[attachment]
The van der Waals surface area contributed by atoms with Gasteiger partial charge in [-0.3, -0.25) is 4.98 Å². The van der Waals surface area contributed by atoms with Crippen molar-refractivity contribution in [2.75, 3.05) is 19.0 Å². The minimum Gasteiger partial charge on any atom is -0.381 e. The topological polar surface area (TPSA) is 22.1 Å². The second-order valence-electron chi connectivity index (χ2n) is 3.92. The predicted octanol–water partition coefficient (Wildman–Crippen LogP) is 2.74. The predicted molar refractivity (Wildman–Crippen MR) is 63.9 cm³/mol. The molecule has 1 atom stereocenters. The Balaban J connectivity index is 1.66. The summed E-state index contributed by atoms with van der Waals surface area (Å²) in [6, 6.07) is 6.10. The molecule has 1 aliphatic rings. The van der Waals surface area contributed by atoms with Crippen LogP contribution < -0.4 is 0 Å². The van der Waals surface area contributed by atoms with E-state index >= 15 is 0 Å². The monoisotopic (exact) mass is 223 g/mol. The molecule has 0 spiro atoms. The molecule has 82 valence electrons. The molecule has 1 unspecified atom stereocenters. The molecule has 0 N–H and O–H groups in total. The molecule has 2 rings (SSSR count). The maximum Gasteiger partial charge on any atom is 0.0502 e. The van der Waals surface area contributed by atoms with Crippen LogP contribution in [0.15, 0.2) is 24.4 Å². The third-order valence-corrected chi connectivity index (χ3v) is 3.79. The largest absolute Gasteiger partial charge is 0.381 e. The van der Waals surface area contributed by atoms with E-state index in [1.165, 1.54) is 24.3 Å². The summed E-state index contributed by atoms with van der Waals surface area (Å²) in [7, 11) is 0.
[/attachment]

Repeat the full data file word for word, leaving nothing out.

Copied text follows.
The van der Waals surface area contributed by atoms with Gasteiger partial charge in [-0.3, -0.25) is 4.98 Å². The van der Waals surface area contributed by atoms with Crippen molar-refractivity contribution in [2.75, 3.05) is 19.0 Å². The minimum Gasteiger partial charge on any atom is -0.381 e. The topological polar surface area (TPSA) is 22.1 Å². The second-order valence-electron chi connectivity index (χ2n) is 3.92. The predicted octanol–water partition coefficient (Wildman–Crippen LogP) is 2.74. The predicted molar refractivity (Wildman–Crippen MR) is 63.9 cm³/mol. The molecule has 1 atom stereocenters. The Balaban J connectivity index is 1.66. The summed E-state index contributed by atoms with van der Waals surface area (Å²) in [6, 6.07) is 6.10. The molecule has 1 aliphatic rings. The van der Waals surface area contributed by atoms with Crippen LogP contribution < -0.4 is 0 Å². The van der Waals surface area contributed by atoms with E-state index >= 15 is 0 Å². The monoisotopic (exact) mass is 223 g/mol. The molecule has 0 spiro atoms. The molecule has 82 valence electrons. The molecule has 1 unspecified atom stereocenters. The molecule has 0 N–H and O–H groups in total. The molecule has 2 rings (SSSR count). The maximum Gasteiger partial charge on any atom is 0.0502 e. The van der Waals surface area contributed by atoms with Crippen LogP contribution in [0.15, 0.2) is 24.4 Å². The third-order valence-corrected chi connectivity index (χ3v) is 3.79. The largest absolute Gasteiger partial charge is 0.381 e. The van der Waals surface area contributed by atoms with E-state index in [1.165, 1.54) is 24.3 Å². The summed E-state index contributed by atoms with van der Waals surface area (Å²) in [7, 11) is 0.